HLA-identical sibling compared with 8/8 matched and mismatched unrelated donor bone marrow transplant for chronic phase chronic myeloid leukemia

Mukta Arora, Daniel J. Weisdorf, Stephen R. Spellman, Michael D. Haagenson, John P. Klein, Carolyn K. Hurley, George B. Selby, Joseph H. Antin, Nancy A. Kernan, Craig Kollman, Auayporn Nademanee, Philip McGlave, Mary M. Horowitz, Effie W. Petersdorf

Research output: Contribution to journalArticlepeer-review

91 Scopus citations


Purpose Transplantation of hematopoietic stem cells from an unrelated donor (URD) is an option for many patients who do not have an HLA-identical sibling donor (MSD). Current criteria for the selection of URDs include consideration for HLA alleles determined by high resolution typing methods, with preference for allele-matched donors. However, the utility and outcome associated with transplants from URDs compared with those from MSDs remains undefined. Patients and Methods We examined clinical outcome after patients received bone marrow transplants (BMTs) from MSDs; HLA-A, -B, -C, and DRB1 allele-matched URDs (8/8); and HLA-mismatched URDs in a homogeneous population of patients with chronic myeloid leukemia (CML) in first chronic phase (CP1) where a strong allogeneic effect and hence a lower risk of relapse is anticipated. Transplantation outcomes were compared between 1,052 URD and 3,514 MSD BMT recipients with CML in CP1. Results Five-year overall survival and leukemia-free survival (LFS) after receipt of BMTs from 8/8 matched URDs were worse than those after receipt of BMTs from MSDs (5-year survival, 55% v 63%; RR, 1.35; 95% CI, 1.17 to 1.56; P<.001; LFS, 50% v 55%; RR, 1.21; 95% CI, 1.06 to 1.40; P =.006). Survival was progressively worse with greater degrees of mismatch. Similar and low risk of relapse were observed after receipt of transplant from either MSD or URD. Conclusion In this homogeneous cohort of good risk patients with CML in CP1, 5-year overall survival and LFS after receipt of transplant from 8/8 allele-matched donors were modestly though significantly worse than those after receipt of transplant from MSDs. Additive adverse effects of multilocus mismatching are not well tolerated and should be avoided if possible.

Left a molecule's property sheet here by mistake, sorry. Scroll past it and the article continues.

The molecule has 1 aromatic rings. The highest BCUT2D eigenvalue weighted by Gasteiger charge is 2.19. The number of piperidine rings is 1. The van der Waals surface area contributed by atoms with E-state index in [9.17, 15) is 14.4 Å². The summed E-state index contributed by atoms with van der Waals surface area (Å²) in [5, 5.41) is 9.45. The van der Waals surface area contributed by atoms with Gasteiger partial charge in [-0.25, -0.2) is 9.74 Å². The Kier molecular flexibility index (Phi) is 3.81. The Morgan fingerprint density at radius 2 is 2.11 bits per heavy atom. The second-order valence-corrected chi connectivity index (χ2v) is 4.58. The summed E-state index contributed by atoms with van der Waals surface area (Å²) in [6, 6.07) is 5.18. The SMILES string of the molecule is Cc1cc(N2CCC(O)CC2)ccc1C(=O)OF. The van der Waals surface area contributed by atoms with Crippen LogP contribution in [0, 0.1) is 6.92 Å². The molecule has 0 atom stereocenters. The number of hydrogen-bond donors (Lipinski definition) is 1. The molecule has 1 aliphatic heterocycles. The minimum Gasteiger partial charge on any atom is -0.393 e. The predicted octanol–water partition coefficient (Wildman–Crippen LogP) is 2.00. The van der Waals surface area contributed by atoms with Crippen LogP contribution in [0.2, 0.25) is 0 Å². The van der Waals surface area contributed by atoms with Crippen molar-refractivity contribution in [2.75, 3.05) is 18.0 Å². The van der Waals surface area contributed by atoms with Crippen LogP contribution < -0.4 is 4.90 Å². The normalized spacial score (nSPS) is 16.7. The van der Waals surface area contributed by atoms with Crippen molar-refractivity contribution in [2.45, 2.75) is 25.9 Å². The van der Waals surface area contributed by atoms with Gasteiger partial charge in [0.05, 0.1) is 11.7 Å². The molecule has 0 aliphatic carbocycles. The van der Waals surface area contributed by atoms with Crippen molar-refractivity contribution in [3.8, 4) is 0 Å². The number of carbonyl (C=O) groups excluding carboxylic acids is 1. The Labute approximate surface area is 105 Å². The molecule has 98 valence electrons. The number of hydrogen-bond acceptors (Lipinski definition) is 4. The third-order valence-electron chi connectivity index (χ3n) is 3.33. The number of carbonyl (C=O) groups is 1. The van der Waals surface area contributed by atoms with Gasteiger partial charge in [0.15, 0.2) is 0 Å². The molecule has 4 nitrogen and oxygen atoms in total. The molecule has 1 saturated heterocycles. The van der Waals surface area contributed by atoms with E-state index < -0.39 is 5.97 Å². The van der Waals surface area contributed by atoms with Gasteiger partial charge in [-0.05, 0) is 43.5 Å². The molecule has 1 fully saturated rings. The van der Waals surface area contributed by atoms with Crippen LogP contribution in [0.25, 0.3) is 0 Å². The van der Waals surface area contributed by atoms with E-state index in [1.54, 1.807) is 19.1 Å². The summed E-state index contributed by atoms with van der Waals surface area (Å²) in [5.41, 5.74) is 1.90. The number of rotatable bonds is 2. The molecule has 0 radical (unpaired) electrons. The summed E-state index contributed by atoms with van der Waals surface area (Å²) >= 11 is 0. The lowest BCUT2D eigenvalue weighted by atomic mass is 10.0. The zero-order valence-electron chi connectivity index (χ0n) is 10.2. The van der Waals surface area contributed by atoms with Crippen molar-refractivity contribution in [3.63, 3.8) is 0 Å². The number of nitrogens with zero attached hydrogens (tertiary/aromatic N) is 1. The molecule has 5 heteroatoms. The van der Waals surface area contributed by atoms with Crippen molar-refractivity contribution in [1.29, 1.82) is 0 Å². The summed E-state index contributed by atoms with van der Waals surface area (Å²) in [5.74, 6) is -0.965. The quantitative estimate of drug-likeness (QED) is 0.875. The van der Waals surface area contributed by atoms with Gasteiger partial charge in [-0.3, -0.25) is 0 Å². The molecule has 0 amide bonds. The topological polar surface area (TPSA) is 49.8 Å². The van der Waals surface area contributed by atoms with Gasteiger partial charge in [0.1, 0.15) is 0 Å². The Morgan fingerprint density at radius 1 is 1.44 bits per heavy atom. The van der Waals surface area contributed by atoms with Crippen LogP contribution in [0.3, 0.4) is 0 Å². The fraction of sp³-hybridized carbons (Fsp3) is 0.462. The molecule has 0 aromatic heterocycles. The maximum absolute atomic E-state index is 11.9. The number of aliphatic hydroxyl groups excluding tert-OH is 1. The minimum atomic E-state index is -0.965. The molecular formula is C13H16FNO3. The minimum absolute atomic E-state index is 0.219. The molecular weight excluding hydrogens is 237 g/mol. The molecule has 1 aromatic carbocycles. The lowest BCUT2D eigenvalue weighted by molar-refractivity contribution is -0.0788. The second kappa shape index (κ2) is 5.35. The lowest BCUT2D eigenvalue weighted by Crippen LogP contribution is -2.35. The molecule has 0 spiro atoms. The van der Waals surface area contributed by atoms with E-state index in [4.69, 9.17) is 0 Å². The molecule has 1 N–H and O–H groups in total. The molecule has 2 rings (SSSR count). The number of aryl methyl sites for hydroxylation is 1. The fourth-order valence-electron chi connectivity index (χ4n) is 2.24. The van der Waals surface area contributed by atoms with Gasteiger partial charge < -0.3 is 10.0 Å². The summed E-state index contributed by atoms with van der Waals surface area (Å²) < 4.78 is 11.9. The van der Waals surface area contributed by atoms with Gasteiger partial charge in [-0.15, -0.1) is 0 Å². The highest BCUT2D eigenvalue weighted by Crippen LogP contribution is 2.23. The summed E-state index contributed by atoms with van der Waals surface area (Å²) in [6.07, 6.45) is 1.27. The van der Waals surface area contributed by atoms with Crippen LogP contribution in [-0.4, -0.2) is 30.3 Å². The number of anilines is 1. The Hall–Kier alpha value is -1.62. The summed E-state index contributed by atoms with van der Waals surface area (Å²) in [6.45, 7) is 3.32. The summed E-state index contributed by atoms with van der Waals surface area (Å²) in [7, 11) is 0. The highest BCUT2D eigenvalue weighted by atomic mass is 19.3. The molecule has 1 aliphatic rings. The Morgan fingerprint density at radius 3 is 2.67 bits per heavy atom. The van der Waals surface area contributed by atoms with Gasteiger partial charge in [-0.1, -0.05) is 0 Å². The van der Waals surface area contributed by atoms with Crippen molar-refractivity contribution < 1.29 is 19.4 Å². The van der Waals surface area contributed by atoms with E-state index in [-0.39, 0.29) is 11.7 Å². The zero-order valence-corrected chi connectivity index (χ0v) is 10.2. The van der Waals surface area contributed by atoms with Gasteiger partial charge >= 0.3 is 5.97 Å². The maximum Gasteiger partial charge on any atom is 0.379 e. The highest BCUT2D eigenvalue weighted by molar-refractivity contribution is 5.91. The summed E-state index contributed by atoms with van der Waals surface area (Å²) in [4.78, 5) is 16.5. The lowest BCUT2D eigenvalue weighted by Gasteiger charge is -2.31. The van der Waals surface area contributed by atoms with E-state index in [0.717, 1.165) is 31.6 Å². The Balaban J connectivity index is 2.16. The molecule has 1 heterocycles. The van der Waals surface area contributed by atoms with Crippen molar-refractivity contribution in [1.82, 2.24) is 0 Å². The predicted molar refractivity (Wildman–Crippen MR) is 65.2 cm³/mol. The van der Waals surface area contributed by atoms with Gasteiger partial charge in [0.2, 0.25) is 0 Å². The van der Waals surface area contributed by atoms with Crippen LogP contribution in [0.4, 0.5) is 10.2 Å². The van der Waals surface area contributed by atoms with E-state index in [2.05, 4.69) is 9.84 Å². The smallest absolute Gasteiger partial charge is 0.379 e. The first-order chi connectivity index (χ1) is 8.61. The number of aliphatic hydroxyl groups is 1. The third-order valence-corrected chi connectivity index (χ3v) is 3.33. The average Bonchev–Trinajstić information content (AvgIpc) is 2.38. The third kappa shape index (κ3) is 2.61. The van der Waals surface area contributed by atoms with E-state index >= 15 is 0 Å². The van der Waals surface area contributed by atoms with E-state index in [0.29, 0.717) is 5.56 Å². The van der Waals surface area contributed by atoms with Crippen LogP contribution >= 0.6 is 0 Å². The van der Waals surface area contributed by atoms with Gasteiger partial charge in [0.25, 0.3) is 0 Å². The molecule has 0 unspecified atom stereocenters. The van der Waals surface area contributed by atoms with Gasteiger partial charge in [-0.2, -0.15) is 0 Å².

Original languageEnglish (US)
Pages (from-to)1644-1652
Number of pages9
JournalJournal of Clinical Oncology
Issue number10
StatePublished - Apr 1 2009

Bibliographical note

Funding Information:
This work was partially supported by the National Science Foundation through award ECS-9624628 and the U.S. Army Research Office under grant DAAD19-99-1-0093. The authors also wish to acknowledge the Computational Physics Group of HRL Laboratories, Malibu, CA, for their pioneering contributions to the devopemenlt of tehNy sömtmrethod for electromagnetic scattering analysis.


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